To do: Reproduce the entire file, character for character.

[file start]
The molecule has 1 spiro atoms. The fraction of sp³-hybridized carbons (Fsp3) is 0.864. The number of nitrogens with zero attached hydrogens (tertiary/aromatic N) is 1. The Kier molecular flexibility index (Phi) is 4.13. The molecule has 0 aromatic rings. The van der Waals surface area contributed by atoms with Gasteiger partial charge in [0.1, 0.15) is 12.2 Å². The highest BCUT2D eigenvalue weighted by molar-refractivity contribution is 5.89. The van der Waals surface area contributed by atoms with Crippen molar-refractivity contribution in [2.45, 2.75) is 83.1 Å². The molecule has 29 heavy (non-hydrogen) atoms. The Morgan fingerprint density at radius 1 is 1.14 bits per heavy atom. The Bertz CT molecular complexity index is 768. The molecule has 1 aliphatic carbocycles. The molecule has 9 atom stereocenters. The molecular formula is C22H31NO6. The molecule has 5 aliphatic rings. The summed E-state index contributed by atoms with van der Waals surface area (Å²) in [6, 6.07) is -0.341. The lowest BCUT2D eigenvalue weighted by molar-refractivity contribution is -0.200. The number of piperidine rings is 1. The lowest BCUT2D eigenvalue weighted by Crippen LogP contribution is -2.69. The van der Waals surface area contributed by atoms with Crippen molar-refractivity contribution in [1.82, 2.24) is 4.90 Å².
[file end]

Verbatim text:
The molecule has 1 spiro atoms. The fraction of sp³-hybridized carbons (Fsp3) is 0.864. The number of nitrogens with zero attached hydrogens (tertiary/aromatic N) is 1. The Kier molecular flexibility index (Phi) is 4.13. The molecule has 0 aromatic rings. The van der Waals surface area contributed by atoms with Gasteiger partial charge in [0.1, 0.15) is 12.2 Å². The highest BCUT2D eigenvalue weighted by molar-refractivity contribution is 5.89. The van der Waals surface area contributed by atoms with Crippen molar-refractivity contribution in [2.45, 2.75) is 83.1 Å². The molecule has 29 heavy (non-hydrogen) atoms. The Morgan fingerprint density at radius 1 is 1.14 bits per heavy atom. The Bertz CT molecular complexity index is 768. The molecule has 1 aliphatic carbocycles. The molecule has 9 atom stereocenters. The molecular formula is C22H31NO6. The molecule has 5 aliphatic rings. The summed E-state index contributed by atoms with van der Waals surface area (Å²) in [6, 6.07) is -0.341. The lowest BCUT2D eigenvalue weighted by molar-refractivity contribution is -0.200. The number of piperidine rings is 1. The lowest BCUT2D eigenvalue weighted by Crippen LogP contribution is -2.69. The van der Waals surface area contributed by atoms with Crippen molar-refractivity contribution in [1.82, 2.24) is 4.90 Å².